Public Interest Government Relations Office update
The Public Interest Government Relations Office (PI-GRO) engages in federal advocacy on behalf of APA Public Interest Directorate priorities. This update highlights PI-GRO’s recent advocacy activities on three issues: social services for vulnerablechildren and families; child trauma; and prevention of child maltreatment deaths.
APA Opposes Elimination of the Social Services Block Grant Program
APA, along with a coalition of more than 70 diverse groups, is working to oppose elimination of the federal Social ServicesBlock Grant (SSBG). On Apr. 18, a majority of the House Ways and Means Committee voted to eliminate the SSBG. On Apr. 23, APA and its coalition partners sent a letter to members of Congress urging them not to cut this vital program at a time when states and localities face extreme budget pressures. The SSBG currently provides $1.7 billion in flexible funds to help states meet the needs of their most vulnerable individuals and families. States use SSBG funds for programs such as child care assistance, disabilities services, child abuse prevention, child protective services, adoption services, foster care, adult protective services and services for older adults. Congress created the SSBG in 1981 by consolidating several smaller programs to save costs. The SSBG received bipartisan support in Congress in past decades, but since its inception has lostmore than three quarters of its value through budget cuts, funding freezes, and inflation. APA and its coalition partners will continue to advocate for SSBG funding.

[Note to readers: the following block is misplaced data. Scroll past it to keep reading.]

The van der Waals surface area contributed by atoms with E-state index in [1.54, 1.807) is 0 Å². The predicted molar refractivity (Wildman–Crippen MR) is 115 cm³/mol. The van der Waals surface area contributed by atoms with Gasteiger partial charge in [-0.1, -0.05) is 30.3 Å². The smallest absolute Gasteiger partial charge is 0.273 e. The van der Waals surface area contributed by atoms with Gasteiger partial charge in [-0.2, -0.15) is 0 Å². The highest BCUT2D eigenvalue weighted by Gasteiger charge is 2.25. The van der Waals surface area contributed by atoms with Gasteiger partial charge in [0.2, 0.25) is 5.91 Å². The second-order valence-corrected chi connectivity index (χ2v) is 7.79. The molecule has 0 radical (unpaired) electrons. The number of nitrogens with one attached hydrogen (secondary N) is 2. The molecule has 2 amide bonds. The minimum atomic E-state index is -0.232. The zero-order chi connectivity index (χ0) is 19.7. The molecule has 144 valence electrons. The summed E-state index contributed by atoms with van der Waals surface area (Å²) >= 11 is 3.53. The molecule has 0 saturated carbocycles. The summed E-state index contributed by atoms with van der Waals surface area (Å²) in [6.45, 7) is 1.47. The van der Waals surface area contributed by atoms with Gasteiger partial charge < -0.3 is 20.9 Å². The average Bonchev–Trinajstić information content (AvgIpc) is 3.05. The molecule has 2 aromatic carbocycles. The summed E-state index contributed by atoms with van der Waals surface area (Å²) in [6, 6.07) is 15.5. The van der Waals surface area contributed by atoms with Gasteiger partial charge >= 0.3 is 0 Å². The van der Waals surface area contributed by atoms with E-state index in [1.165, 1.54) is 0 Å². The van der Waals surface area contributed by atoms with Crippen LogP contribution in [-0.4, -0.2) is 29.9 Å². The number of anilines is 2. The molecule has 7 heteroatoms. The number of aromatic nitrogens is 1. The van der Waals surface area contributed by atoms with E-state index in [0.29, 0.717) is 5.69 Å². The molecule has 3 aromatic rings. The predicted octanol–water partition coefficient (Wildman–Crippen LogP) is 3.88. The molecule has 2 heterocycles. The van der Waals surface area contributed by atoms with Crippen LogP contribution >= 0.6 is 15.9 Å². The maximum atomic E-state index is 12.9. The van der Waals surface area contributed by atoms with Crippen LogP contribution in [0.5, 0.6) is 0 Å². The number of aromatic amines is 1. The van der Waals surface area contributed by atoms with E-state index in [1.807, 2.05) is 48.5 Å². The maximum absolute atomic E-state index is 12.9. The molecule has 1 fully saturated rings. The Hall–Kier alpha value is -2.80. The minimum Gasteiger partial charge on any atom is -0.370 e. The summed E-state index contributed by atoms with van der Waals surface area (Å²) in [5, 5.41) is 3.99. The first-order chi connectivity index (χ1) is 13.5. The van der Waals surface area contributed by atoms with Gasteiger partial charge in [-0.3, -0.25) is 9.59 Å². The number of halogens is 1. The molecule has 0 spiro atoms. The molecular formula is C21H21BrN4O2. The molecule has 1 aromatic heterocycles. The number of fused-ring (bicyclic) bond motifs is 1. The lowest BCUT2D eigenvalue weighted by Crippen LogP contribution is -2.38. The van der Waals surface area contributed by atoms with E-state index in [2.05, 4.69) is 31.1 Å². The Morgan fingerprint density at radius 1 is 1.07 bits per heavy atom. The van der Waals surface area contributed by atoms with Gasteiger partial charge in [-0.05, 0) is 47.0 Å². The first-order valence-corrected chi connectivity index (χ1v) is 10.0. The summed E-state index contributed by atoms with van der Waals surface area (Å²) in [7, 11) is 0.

APA Member Provides Crucial Expertise for National Children’s Mental Health Awareness Day
APA member Tony Mannarino, PhD, addressed a May 9 congressional briefing in recognition of National Children’s Mental Health Awareness Day (NCMHAD), and spoke about the impact of child trauma. His remarks focused on the work he and his colleagues have done in the development and dissemination of Trauma-Focused Cognitive Behavioral Therapy, the most widely used and effective evidence-based treatment for children affected by trauma, and the contributions of the National Child Traumatic Stress Network. This year’s NCMHAD events, sponsored by the Substance Abuse and Mental Health Services Administration, focused on the message that, with the help of caring adults, trauma-informed child-serving systems, and evidence-based practices, young people can recover following traumatic experiences.
APA Supports Legislation to Prevent Child Maltreatment Fatalities
APA, in collaboration with the National Coalition to End Child Abuse Deaths, is advocating for passage of the Protect our Kids Act of 2011. This bill, introduced by Senators John Kerry (D-MA) and Susan Collins (R-ME) and Representative Lloyd Doggett (D-TX), would establish a commission to develop a national strategy and recommendations for reducing child fatalities resulting from abuse and neglect. According to a 2011 report by the Government Accountability Office, child deaths from maltreatment in the U.S. are underreported, and systems to track and prevent child maltreatment fatalities should be strengthened. The national commission established by the Protect our Kids Act would apply expertise from fields including psychology and childdevelopment to address this national challenge.
Would you like to receive updates on federal policy issues and participate in coordinated outreach to your federal legislators? If so, please sign up for the APA Public Policy Advocacy Network. If you have questions or would like more information about APA’s federal policy activities related to children, youth, and families, please contact Kerry Bolger, PhD, Senior Legislative & Federal Affairs Officer in APA’s Public Interest Government Relations Office.